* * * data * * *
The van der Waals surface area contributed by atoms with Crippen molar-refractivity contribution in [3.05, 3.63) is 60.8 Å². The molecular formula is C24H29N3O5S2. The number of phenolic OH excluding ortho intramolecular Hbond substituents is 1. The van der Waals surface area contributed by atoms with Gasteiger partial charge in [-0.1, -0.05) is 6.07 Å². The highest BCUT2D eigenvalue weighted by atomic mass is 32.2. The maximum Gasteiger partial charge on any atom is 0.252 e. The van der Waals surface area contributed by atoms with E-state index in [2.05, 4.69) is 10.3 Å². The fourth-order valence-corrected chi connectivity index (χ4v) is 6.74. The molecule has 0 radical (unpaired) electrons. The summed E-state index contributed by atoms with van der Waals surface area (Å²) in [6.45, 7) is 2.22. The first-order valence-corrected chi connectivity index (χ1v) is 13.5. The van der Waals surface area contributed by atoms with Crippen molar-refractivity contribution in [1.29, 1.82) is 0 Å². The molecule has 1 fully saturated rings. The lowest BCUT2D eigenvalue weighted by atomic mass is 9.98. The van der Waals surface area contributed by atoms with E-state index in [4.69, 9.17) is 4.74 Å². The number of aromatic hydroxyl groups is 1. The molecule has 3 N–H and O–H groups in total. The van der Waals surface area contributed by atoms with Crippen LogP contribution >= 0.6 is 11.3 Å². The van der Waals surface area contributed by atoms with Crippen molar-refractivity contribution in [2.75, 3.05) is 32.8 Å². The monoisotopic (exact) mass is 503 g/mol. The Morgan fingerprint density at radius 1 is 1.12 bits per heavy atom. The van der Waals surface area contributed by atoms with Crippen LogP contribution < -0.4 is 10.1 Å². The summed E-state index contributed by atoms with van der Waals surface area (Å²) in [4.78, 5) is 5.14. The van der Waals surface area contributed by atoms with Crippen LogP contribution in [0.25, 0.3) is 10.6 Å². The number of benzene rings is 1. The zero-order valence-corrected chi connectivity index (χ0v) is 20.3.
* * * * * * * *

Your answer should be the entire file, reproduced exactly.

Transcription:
The van der Waals surface area contributed by atoms with Crippen molar-refractivity contribution in [3.05, 3.63) is 60.8 Å². The molecular formula is C24H29N3O5S2. The number of phenolic OH excluding ortho intramolecular Hbond substituents is 1. The van der Waals surface area contributed by atoms with Gasteiger partial charge in [-0.1, -0.05) is 6.07 Å². The highest BCUT2D eigenvalue weighted by atomic mass is 32.2. The maximum Gasteiger partial charge on any atom is 0.252 e. The van der Waals surface area contributed by atoms with E-state index in [2.05, 4.69) is 10.3 Å². The fourth-order valence-corrected chi connectivity index (χ4v) is 6.74. The molecule has 0 radical (unpaired) electrons. The summed E-state index contributed by atoms with van der Waals surface area (Å²) in [6.45, 7) is 2.22. The first-order valence-corrected chi connectivity index (χ1v) is 13.5. The van der Waals surface area contributed by atoms with Crippen molar-refractivity contribution in [1.29, 1.82) is 0 Å². The molecule has 1 fully saturated rings. The lowest BCUT2D eigenvalue weighted by atomic mass is 9.98. The van der Waals surface area contributed by atoms with E-state index in [4.69, 9.17) is 4.74 Å². The number of aromatic hydroxyl groups is 1. The molecule has 3 N–H and O–H groups in total. The van der Waals surface area contributed by atoms with Crippen LogP contribution >= 0.6 is 11.3 Å². The van der Waals surface area contributed by atoms with Crippen molar-refractivity contribution in [2.75, 3.05) is 32.8 Å². The monoisotopic (exact) mass is 503 g/mol. The Morgan fingerprint density at radius 1 is 1.12 bits per heavy atom. The van der Waals surface area contributed by atoms with Crippen LogP contribution < -0.4 is 10.1 Å². The summed E-state index contributed by atoms with van der Waals surface area (Å²) in [4.78, 5) is 5.14. The van der Waals surface area contributed by atoms with Crippen LogP contribution in [0.25, 0.3) is 10.6 Å². The number of benzene rings is 1. The zero-order valence-corrected chi connectivity index (χ0v) is 20.3.